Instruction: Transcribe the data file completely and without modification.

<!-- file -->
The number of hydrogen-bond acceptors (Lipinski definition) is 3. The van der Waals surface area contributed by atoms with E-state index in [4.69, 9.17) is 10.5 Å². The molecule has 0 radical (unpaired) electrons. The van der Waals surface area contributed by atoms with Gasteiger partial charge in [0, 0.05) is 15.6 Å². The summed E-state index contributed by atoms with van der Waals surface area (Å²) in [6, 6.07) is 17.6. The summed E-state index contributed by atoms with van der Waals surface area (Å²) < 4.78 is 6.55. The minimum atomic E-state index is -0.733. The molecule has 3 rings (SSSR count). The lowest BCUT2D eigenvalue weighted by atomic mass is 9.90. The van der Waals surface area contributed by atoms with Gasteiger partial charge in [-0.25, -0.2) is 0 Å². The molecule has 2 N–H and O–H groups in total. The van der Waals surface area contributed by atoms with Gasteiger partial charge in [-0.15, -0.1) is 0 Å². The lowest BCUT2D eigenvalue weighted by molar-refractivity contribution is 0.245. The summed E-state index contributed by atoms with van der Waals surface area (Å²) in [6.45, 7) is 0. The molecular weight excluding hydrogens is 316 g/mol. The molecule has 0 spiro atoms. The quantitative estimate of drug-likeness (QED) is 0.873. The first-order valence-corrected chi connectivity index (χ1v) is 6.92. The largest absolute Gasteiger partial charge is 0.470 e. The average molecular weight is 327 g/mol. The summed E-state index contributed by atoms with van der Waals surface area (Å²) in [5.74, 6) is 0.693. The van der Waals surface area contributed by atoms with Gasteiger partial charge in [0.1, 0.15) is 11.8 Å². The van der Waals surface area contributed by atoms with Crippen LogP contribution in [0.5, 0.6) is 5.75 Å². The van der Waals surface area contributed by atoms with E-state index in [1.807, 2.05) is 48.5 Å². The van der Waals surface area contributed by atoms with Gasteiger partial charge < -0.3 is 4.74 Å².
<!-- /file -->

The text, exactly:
The number of hydrogen-bond acceptors (Lipinski definition) is 3. The van der Waals surface area contributed by atoms with E-state index in [4.69, 9.17) is 10.5 Å². The molecule has 0 radical (unpaired) electrons. The van der Waals surface area contributed by atoms with Gasteiger partial charge in [0, 0.05) is 15.6 Å². The summed E-state index contributed by atoms with van der Waals surface area (Å²) in [6, 6.07) is 17.6. The summed E-state index contributed by atoms with van der Waals surface area (Å²) < 4.78 is 6.55. The minimum atomic E-state index is -0.733. The molecule has 3 rings (SSSR count). The lowest BCUT2D eigenvalue weighted by atomic mass is 9.90. The van der Waals surface area contributed by atoms with Gasteiger partial charge in [-0.25, -0.2) is 0 Å². The molecule has 2 N–H and O–H groups in total. The van der Waals surface area contributed by atoms with Gasteiger partial charge in [-0.15, -0.1) is 0 Å². The lowest BCUT2D eigenvalue weighted by molar-refractivity contribution is 0.245. The summed E-state index contributed by atoms with van der Waals surface area (Å²) in [6.45, 7) is 0. The molecular weight excluding hydrogens is 316 g/mol. The molecule has 0 spiro atoms. The quantitative estimate of drug-likeness (QED) is 0.873. The first-order valence-corrected chi connectivity index (χ1v) is 6.92. The largest absolute Gasteiger partial charge is 0.470 e. The average molecular weight is 327 g/mol. The summed E-state index contributed by atoms with van der Waals surface area (Å²) in [5.74, 6) is 0.693. The van der Waals surface area contributed by atoms with Gasteiger partial charge in [0.1, 0.15) is 11.8 Å². The van der Waals surface area contributed by atoms with Crippen LogP contribution in [0.5, 0.6) is 5.75 Å². The van der Waals surface area contributed by atoms with E-state index in [1.807, 2.05) is 48.5 Å². The van der Waals surface area contributed by atoms with Gasteiger partial charge < -0.3 is 4.74 Å².